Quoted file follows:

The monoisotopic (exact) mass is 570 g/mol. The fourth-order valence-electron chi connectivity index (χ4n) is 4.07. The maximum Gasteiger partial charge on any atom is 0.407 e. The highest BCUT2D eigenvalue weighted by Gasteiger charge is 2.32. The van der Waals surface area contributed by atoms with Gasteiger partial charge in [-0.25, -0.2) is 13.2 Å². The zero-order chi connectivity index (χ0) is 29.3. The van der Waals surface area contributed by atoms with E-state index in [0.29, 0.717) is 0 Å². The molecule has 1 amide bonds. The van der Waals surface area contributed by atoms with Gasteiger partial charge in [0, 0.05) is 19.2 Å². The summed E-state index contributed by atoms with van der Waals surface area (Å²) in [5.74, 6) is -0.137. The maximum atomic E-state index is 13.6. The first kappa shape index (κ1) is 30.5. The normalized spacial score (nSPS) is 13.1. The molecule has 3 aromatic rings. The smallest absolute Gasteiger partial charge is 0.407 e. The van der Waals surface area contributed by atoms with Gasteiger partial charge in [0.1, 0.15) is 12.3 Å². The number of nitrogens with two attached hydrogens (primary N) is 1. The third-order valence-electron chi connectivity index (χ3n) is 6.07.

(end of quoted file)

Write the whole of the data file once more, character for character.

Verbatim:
The monoisotopic (exact) mass is 570 g/mol. The fourth-order valence-electron chi connectivity index (χ4n) is 4.07. The maximum Gasteiger partial charge on any atom is 0.407 e. The highest BCUT2D eigenvalue weighted by Gasteiger charge is 2.32. The van der Waals surface area contributed by atoms with Gasteiger partial charge in [-0.25, -0.2) is 13.2 Å². The zero-order chi connectivity index (χ0) is 29.3. The van der Waals surface area contributed by atoms with E-state index in [0.29, 0.717) is 0 Å². The molecule has 1 amide bonds. The van der Waals surface area contributed by atoms with Gasteiger partial charge in [0, 0.05) is 19.2 Å². The summed E-state index contributed by atoms with van der Waals surface area (Å²) in [5.74, 6) is -0.137. The maximum atomic E-state index is 13.6. The first kappa shape index (κ1) is 30.5. The normalized spacial score (nSPS) is 13.1. The molecule has 3 aromatic rings. The smallest absolute Gasteiger partial charge is 0.407 e. The van der Waals surface area contributed by atoms with Gasteiger partial charge in [0.1, 0.15) is 12.3 Å². The number of nitrogens with two attached hydrogens (primary N) is 1. The third-order valence-electron chi connectivity index (χ3n) is 6.07.